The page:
Money Matters

Parent wants to start saving for 10-year-old son's retirement

March 16, 2013 

Q. I just heard about something that may fall into that “too good to be true” category.

It’s called the “Ricky Trust,” and it is a way to save now for my son’s retirement.

My son is only 10, and we have already saved substantially for his college, and this sounds like a great opportunity to help with his future savings. The example they give is saving $5,000 now for a newborn would provide more than $400,000 at age 65 assuming a 7 percent rate of return.

I understand that since my son is 10, I’d have to put more money in the trust or, using the example, he’d have to wait until age 75 to have the $400,000.

By using the Ricky Trust, all earnings are tax deferred, so no taxes are owed until my son takes a distribution at an age I establish for his retirement.

This sounds so much better than saving in a custodial account where he’d have access to the funds at age 21, and under the new tax laws any income is taxed at my rate, not his.

So is this too good to be true, or some sort of a scam, or as great as it seems?

It is not a scam, but it is a clever way to market the sale of a variable annuity.

The trust is the brainchild of well-known financial adviser Ric Edelman. The official copyright name is The Retirement Income – for Everyone Trust, RIC-E for short, pronounced “Ricky.” The trust is an irrevocable trust, so once you establish the trust, name your son as beneficiary and the age at which he can access the money, you cannot change the terms of the trust.

The RIC-E trust requires the age of distributions to be at least 59-1/2. The only way to access the funds before age 59-1/2 (or the age you establish) is if your son should become disabled or die before that age.

The investment vehicle used within the trust is a variable annuity. Variable annuities are a tax-deferred investment vehicle allowing various investment options, including stock and bond funds. Ordinary income taxes are owed on any distributions beyond the monies invested, and a 10 percent IRS early-withdrawal penalty is owed on gains if withdrawn before age 59-1/2. Variable annuities may have contingent deferred sales charges (the current one used for the RIC-E trust is 7 percent in the first year), commissions, annual contract fees, sub account expense fees and, since they are issued by insurance companies and provide some insurance benefits, they will have mortality and expense fees.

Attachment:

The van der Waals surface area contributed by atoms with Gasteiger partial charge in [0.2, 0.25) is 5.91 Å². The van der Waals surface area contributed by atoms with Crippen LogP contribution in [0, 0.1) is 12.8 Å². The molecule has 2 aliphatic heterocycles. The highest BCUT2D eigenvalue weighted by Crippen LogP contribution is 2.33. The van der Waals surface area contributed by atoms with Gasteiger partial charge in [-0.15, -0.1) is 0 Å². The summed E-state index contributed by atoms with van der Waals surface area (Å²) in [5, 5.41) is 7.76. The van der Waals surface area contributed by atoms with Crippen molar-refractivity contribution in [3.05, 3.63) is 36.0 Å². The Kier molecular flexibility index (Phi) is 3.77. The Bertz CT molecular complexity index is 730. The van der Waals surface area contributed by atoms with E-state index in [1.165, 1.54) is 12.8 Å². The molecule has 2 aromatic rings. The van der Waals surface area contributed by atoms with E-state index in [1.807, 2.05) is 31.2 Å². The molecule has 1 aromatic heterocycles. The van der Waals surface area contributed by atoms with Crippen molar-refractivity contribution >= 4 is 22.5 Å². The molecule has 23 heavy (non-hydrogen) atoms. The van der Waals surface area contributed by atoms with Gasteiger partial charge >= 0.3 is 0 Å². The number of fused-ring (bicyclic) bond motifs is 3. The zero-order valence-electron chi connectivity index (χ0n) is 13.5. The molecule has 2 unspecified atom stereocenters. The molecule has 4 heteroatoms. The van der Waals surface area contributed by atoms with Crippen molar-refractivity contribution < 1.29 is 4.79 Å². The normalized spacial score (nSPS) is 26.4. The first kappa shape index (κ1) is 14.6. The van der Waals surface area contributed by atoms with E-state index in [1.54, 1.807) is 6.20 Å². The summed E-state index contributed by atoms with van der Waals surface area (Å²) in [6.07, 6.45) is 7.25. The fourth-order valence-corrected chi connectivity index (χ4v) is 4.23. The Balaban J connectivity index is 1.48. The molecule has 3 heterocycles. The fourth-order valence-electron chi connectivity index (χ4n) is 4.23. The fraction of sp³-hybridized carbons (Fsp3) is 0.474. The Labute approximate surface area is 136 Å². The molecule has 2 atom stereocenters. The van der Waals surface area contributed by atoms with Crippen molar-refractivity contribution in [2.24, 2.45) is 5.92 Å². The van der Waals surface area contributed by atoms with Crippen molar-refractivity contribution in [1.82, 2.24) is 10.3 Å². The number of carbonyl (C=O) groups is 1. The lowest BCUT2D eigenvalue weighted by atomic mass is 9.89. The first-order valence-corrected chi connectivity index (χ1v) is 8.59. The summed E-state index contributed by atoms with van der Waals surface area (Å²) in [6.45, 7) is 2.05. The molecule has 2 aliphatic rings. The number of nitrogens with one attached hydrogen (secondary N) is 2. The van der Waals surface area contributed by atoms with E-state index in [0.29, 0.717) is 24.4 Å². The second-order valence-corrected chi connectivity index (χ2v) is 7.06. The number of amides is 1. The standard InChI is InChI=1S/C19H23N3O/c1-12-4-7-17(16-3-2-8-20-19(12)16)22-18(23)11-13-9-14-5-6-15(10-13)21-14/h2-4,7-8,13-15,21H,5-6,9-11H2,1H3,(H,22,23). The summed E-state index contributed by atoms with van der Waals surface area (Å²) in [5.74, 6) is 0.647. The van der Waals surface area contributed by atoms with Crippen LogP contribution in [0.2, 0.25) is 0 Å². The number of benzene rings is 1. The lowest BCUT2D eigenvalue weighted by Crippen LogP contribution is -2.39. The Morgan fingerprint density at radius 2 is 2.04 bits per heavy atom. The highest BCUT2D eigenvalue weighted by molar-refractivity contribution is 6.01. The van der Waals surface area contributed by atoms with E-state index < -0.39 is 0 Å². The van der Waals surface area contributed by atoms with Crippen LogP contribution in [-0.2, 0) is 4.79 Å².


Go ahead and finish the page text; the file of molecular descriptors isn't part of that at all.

The statement that $5,000 would grow to more than $400,000 in 65 years is based on the assumed 7 percent rate of return used in the marketing materials. As with any investment, the amount after 65 years could be less or greater than $400,000 depending on the rate of return achieved after fees and expenses. The tax-deferred growth feature is a benefit of annuities, but upon withdrawal, all profits are subject to ordinary income taxes, not the currently more favorable capital gains tax rate.

If you are not concerned about continuing to save for your son’s college and your own retirement, thinking about funding his retirement is very noble. There are many alternatives to the RIC-E trust that may be more advantageous, such as an outright inheritance, establishing a trust specific to your situation, and funding a Roth IRA.

Once your son has earned income, help him establish and fund a Roth IRA. There is no tax deduction for a Roth IRA contribution, but the earnings grow tax deferred and, including a few other exceptions, once the owner is 59-1/2, withdrawals are free of income tax.

As a comparison to the RIC-E trust, assume that you saved your $5,000 from birth until your son begins to work summers at age 16. After taxes, the $5,000 earned 5 percent for 16 years and is worth close to $11,000. You contribute $5,500 to his Roth IRA at age 16 and at age 17, it grows tax-deferred at 7 percent until he is age 65 and will be worth close to $300,000. All of this can be withdrawn completely tax free, whereas all the profits withdrawn from the RIC-E trust will be subject to state and federal income taxes.

If you select a low-cost mutual or exchange-traded fund, you will reduce your investment expense versus the RIC-E trust by at least 1 percent. Using an 8 percent rate of return in the above Roth IRA example, would provide your son with $460,008 tax free at age 69.

If you own your own business, talk to your tax professional about ways you could employ your son so he could have legitimate income at age 10, allowing you to fund his Roth IRA now.

Holly Nicholson is a certified financial planner in Raleigh. She cannot answer every question. Reach her at or P.O. Box 97128, Raleigh, NC 27624

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